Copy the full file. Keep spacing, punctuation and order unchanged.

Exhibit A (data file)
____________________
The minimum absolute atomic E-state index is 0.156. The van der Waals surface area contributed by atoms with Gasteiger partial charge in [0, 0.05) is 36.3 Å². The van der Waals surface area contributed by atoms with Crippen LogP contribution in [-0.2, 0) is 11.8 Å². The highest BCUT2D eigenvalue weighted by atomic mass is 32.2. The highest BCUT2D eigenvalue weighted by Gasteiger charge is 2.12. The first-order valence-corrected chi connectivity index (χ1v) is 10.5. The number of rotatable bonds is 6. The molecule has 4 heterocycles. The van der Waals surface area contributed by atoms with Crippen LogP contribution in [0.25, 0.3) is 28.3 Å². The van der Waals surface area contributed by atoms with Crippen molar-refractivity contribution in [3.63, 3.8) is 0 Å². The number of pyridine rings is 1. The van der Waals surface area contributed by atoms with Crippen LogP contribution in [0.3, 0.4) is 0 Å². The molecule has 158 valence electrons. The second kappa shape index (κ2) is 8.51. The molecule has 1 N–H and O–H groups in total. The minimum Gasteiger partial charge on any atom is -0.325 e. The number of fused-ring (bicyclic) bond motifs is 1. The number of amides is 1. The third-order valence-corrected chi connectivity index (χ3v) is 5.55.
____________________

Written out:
The minimum absolute atomic E-state index is 0.156. The van der Waals surface area contributed by atoms with Gasteiger partial charge in [0, 0.05) is 36.3 Å². The van der Waals surface area contributed by atoms with Crippen LogP contribution in [-0.2, 0) is 11.8 Å². The highest BCUT2D eigenvalue weighted by atomic mass is 32.2. The highest BCUT2D eigenvalue weighted by Gasteiger charge is 2.12. The first-order valence-corrected chi connectivity index (χ1v) is 10.5. The number of rotatable bonds is 6. The molecule has 4 heterocycles. The van der Waals surface area contributed by atoms with Crippen LogP contribution in [0.25, 0.3) is 28.3 Å². The van der Waals surface area contributed by atoms with Crippen molar-refractivity contribution in [3.63, 3.8) is 0 Å². The number of pyridine rings is 1. The van der Waals surface area contributed by atoms with Crippen LogP contribution in [0.3, 0.4) is 0 Å². The molecule has 158 valence electrons. The second kappa shape index (κ2) is 8.51. The molecule has 1 N–H and O–H groups in total. The minimum Gasteiger partial charge on any atom is -0.325 e. The number of fused-ring (bicyclic) bond motifs is 1. The number of amides is 1. The third-order valence-corrected chi connectivity index (χ3v) is 5.55.